OCT 02, 2019 7:41 AM PDT

Triple Drug Combo Extends Fruit Fly Lifespan

WRITTEN BY: Nouran Amin

A study published in the Proceedings of the National Academy of Sciences (PNAS) suggests that a triple drug combination can extend the lifespan of a fruit fly (Drosphila) by 48%. "As life expectancy increase, we are also seeing an increase of age-related diseases so there is an urgent need to find ways to improve health in old age," said the study's co-lead author, Dr. Jorge Castillo-Quan, who began the research at the UCL Institute of Healthy Ageing before moving to Joslin Diabetes Center, Harvard Medical School.

Learn more about the Drosophila life cycle:

These drugs include lithium as a mood stabilizer, trametinib used for cancer treatment and rapamycin used to regulate the immune system—all of which act on different cellular ageing pathways. Decision upon choosing these drugs were a result of preliminary evidence in mice, worms, and cells, and observational findings in people.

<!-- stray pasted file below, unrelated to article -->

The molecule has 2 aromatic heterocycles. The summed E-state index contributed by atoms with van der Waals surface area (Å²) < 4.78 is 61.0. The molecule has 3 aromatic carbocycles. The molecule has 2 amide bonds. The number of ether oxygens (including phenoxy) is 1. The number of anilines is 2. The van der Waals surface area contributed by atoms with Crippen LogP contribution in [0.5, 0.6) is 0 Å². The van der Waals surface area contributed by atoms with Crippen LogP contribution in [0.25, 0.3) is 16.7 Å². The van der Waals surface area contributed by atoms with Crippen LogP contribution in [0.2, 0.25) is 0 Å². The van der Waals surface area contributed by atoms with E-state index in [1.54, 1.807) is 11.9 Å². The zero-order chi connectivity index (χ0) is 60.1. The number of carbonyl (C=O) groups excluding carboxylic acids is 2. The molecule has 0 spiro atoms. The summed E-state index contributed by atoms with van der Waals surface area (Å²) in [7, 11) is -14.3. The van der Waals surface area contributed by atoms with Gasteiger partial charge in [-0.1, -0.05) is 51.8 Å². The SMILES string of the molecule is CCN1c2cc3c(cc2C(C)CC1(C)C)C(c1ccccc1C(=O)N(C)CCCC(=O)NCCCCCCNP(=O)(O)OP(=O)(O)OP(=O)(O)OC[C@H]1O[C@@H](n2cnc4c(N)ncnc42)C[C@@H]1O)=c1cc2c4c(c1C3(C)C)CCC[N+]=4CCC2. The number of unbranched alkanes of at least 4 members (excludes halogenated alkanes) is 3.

"Here, by studying fruit flies which age much more rapidly than people, we have found that a combination drug treatment targeting different cellular processes may be an effective way to slow down the ageing process,” adds Dr. Castillo-Quan. "Previous studies in fruit flies have achieved lifespan extensions of about 5-20%, so we found it was quite remarkable that this drug combination enabled them to live 48% longer.”

Findings showed, that in particular, rapamycin has undesirable effects on fat metabolism which is similar to insulin resistance in people. However, lithium has cancelled out these effects when these two drugs were given together.

"There is a growing body of evidence that polypills -- pills that combine low doses of multiple pharmaceutical products -- could be effective as a medication to prevent age-related diseases, given the complex nature of the ageing process. This may be possible by combining the drugs we're investigating with other promising drugs, but there is a long way to go before we will be able to roll out effective treatments,” says principal investigator and Professor Linda Partridge (UCL Institute of Health Ageing and Max Planck Institute for Biology of Ageing).

Source: Science Daily

About the Author
BS/MS
Nouran is a scientist, educator, and life-long learner with a passion for making science more communicable. When not busy in the lab isolating blood macrophages, she enjoys writing on various STEM topics.
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